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  • Report this Comment On June 12, 2013, at 5:54 PM, eldetorre wrote:

    This is such a joke! I run a facility full of aging mac Pro's ! No this does not satisfy me, nor does it satisfy most of the PROs I deal with!

    Non standard form factor, poor thermal design means the top mount fan will be running all the time. The Mac Pro is basically going to be a lower velocity blow dryer. Get someone who designs heat sinks or thermal transfer systems to explain in detail!

    Video cards non standard interconnect. Extremely limited upgrade potential both because of form factor and thermal constraints. Only 4 memory slots! Internal Storage expansion is limited. External expansion is too slow. ( Thunder bolt 2 is based on PCIe 2.0, it really should be called 1.1 all it does is combine two existing channels. Its the equivalent of a single 8x PCIe slot at BEST Moving 8GBs peak)

    Compare that to most current computers, even fairly low level ones that have Multilple PCIe 3.0 slots A single 16x slot will Move 32GBs peak.

    Is it good, Sure. But only for semipros with limited external connectivity needs.

  • Report this Comment On June 13, 2013, at 12:04 AM, Shooshie wrote:

    The new Mac Pro is going to be the most incredible desktop Mac ever produced. Many seem to misunderstand the vision behind it. The use of Thunderbolt enables Apple to offload the PCI chassis, internal drives, and a number of connectivity protocols, all of which can be connected through Thunderbolt itself. The result is a CPU that's really just a CPU. You get to add the parts that you need, and not have to put up with the empty space inside a giant enclosure for stuff you don't need.

    Engineers who have actually seen and worked with the prototype say that it is whisper-quiet. No more vacuum-cleaner style fan noises. Of course the unit produces heat; all CPUs do. What matters is how well Apple's designers have handled the heat flow, and all indications are that this is beautifully handled, as in superb thermal engineering.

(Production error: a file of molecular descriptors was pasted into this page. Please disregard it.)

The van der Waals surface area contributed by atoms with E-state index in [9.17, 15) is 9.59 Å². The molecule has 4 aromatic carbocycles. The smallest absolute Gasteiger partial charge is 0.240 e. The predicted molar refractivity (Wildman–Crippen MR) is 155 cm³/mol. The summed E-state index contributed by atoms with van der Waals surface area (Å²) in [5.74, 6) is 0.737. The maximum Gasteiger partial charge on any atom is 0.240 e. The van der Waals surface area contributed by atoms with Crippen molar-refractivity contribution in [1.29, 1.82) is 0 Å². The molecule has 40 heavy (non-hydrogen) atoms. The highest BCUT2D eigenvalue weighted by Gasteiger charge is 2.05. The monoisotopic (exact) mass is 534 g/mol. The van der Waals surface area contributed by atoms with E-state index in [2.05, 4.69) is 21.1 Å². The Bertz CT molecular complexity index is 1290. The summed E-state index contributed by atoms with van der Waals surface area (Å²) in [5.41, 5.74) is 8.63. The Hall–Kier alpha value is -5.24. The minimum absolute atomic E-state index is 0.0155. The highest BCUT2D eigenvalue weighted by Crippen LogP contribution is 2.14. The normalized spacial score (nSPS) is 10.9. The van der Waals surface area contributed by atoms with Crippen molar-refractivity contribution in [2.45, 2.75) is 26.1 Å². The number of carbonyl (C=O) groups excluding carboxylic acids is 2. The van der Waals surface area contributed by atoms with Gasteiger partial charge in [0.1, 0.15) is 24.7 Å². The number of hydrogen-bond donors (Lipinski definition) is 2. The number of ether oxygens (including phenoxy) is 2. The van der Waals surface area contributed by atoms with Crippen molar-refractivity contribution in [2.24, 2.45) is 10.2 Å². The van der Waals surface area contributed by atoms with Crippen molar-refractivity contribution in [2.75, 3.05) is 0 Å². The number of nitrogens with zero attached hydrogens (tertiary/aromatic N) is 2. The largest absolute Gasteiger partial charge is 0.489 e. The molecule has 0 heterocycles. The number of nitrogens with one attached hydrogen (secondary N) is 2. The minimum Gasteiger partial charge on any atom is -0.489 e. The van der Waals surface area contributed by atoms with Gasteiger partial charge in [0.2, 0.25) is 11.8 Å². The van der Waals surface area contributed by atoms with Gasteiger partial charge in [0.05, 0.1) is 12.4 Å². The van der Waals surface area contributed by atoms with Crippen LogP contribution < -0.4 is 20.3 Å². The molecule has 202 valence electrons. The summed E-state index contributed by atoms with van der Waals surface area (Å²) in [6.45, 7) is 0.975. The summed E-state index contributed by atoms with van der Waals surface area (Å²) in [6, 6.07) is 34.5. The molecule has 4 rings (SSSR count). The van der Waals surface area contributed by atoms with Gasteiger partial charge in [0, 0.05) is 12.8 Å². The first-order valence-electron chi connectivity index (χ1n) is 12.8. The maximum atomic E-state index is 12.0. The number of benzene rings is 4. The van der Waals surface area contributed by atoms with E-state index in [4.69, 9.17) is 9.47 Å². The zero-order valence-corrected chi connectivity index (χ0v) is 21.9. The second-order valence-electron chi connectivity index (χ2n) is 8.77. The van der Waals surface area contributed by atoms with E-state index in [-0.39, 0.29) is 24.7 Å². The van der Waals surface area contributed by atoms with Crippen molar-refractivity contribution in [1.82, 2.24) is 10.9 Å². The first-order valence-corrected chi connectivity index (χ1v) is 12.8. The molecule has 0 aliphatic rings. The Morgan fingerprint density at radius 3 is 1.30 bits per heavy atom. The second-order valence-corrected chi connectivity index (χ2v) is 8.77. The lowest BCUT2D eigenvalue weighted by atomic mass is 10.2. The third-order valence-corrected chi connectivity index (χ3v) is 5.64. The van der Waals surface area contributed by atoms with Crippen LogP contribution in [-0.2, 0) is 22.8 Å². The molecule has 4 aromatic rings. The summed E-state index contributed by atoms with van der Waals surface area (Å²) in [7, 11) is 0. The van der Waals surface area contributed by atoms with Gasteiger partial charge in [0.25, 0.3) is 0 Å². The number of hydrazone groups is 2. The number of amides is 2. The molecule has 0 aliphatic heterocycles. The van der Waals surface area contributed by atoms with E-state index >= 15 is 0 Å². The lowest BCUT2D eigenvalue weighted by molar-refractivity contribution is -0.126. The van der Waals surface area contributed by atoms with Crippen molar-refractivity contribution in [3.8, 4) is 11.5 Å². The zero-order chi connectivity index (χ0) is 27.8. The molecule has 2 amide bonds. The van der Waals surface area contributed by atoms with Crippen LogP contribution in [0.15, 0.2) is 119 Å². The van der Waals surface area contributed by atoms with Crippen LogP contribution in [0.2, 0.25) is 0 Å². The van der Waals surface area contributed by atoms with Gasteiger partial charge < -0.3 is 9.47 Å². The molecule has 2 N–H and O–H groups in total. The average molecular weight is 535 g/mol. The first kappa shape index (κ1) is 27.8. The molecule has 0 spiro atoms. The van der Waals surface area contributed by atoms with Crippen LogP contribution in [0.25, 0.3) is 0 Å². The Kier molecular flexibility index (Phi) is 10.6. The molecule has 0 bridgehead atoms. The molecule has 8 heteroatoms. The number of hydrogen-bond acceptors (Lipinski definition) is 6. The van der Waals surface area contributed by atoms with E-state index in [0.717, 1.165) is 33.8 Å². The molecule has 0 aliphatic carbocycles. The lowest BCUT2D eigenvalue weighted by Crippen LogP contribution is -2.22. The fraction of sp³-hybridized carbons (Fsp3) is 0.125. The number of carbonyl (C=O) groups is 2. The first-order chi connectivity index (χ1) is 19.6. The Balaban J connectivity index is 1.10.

The footprint of this Mac Pro is about 6 inches across, and it's just under 10 inches tall. That is wonderful. The offloaded drives (dozens of times faster than Firewire) can be put out of the way, even isolated in a sound-proof closet for audio studios.

    Apple hit this one out of the park. A lot of professionals, including myself, are anxious for this to hit the market. You can bet we'll be snapping up these bad-boys.

  • Report this Comment On June 13, 2013, at 12:19 AM, Shooshie wrote:

    One more thing: When Thunderbolt hits its design peak, it will be much faster than PCIe 3.0. This is basically version 2, already doubled in speed, with much more to go. PCIe 3.0 is very new, itself, and it's important to remember that as PCIe speeds go up, so will those of the Mac Pro. Thunderbolt is merely a connection technology. the new Mac Pro is actually built around PCIe. The two will be working together. The speeds already achieved make previous Mac Pros look like turtles. Industries rarely even move this fast to take advantage of the newfound speed. By the time a significant range of products exist to take advantage of the new speeds, there will be new Mac Pros that take it even further. This is one time, though, that I won't mind being the guinea pig for the version 1 hardware. When a new one comes out, I'll pass this down to someone who needs it and get another. I think Apple is going to see a lot of converts to the Mac Pro based on the specs I've seen in the preview. Oh… and don't forget. That was just a preview. The final product is always significantly better than the preview from 6 months before.